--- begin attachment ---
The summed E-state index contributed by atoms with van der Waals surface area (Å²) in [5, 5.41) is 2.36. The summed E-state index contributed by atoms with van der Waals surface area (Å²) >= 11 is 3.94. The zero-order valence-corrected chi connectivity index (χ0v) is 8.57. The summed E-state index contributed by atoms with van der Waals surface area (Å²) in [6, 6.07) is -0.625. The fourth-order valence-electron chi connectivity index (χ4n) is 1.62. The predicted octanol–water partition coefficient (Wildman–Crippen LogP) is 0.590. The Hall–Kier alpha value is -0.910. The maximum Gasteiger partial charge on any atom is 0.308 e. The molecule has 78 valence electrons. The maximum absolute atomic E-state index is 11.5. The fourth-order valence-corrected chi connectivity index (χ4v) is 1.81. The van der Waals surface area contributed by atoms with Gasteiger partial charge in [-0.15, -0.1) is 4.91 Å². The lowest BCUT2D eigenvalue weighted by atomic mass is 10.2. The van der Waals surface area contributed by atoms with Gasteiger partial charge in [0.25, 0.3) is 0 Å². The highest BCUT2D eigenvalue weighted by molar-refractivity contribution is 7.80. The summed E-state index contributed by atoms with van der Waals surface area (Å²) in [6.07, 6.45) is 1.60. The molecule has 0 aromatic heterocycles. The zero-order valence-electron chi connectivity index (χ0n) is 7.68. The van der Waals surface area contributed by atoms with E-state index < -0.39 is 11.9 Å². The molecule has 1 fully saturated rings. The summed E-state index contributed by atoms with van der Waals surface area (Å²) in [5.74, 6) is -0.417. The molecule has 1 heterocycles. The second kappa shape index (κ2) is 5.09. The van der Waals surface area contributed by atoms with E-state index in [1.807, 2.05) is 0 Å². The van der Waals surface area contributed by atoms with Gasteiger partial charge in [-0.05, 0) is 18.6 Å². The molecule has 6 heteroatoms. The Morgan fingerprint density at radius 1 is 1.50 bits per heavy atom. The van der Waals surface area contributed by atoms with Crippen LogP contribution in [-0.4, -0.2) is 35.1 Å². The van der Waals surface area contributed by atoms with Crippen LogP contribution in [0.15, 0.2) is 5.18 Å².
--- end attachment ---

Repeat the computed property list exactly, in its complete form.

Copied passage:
The summed E-state index contributed by atoms with van der Waals surface area (Å²) in [5, 5.41) is 2.36. The summed E-state index contributed by atoms with van der Waals surface area (Å²) >= 11 is 3.94. The zero-order valence-corrected chi connectivity index (χ0v) is 8.57. The summed E-state index contributed by atoms with van der Waals surface area (Å²) in [6, 6.07) is -0.625. The fourth-order valence-electron chi connectivity index (χ4n) is 1.62. The predicted octanol–water partition coefficient (Wildman–Crippen LogP) is 0.590. The Hall–Kier alpha value is -0.910. The maximum Gasteiger partial charge on any atom is 0.308 e. The molecule has 78 valence electrons. The maximum absolute atomic E-state index is 11.5. The fourth-order valence-corrected chi connectivity index (χ4v) is 1.81. The van der Waals surface area contributed by atoms with Gasteiger partial charge in [-0.15, -0.1) is 4.91 Å². The lowest BCUT2D eigenvalue weighted by atomic mass is 10.2. The van der Waals surface area contributed by atoms with Gasteiger partial charge in [0.25, 0.3) is 0 Å². The highest BCUT2D eigenvalue weighted by molar-refractivity contribution is 7.80. The summed E-state index contributed by atoms with van der Waals surface area (Å²) in [6.07, 6.45) is 1.60. The molecule has 0 aromatic heterocycles. The zero-order valence-electron chi connectivity index (χ0n) is 7.68. The van der Waals surface area contributed by atoms with E-state index < -0.39 is 11.9 Å². The molecule has 1 fully saturated rings. The summed E-state index contributed by atoms with van der Waals surface area (Å²) in [5.74, 6) is -0.417. The molecule has 1 heterocycles. The second kappa shape index (κ2) is 5.09. The van der Waals surface area contributed by atoms with E-state index in [1.807, 2.05) is 0 Å². The van der Waals surface area contributed by atoms with Gasteiger partial charge in [-0.05, 0) is 18.6 Å². The molecule has 6 heteroatoms. The Morgan fingerprint density at radius 1 is 1.50 bits per heavy atom. The van der Waals surface area contributed by atoms with Crippen LogP contribution in [-0.4, -0.2) is 35.1 Å². The van der Waals surface area contributed by atoms with Crippen LogP contribution in [0.15, 0.2) is 5.18 Å².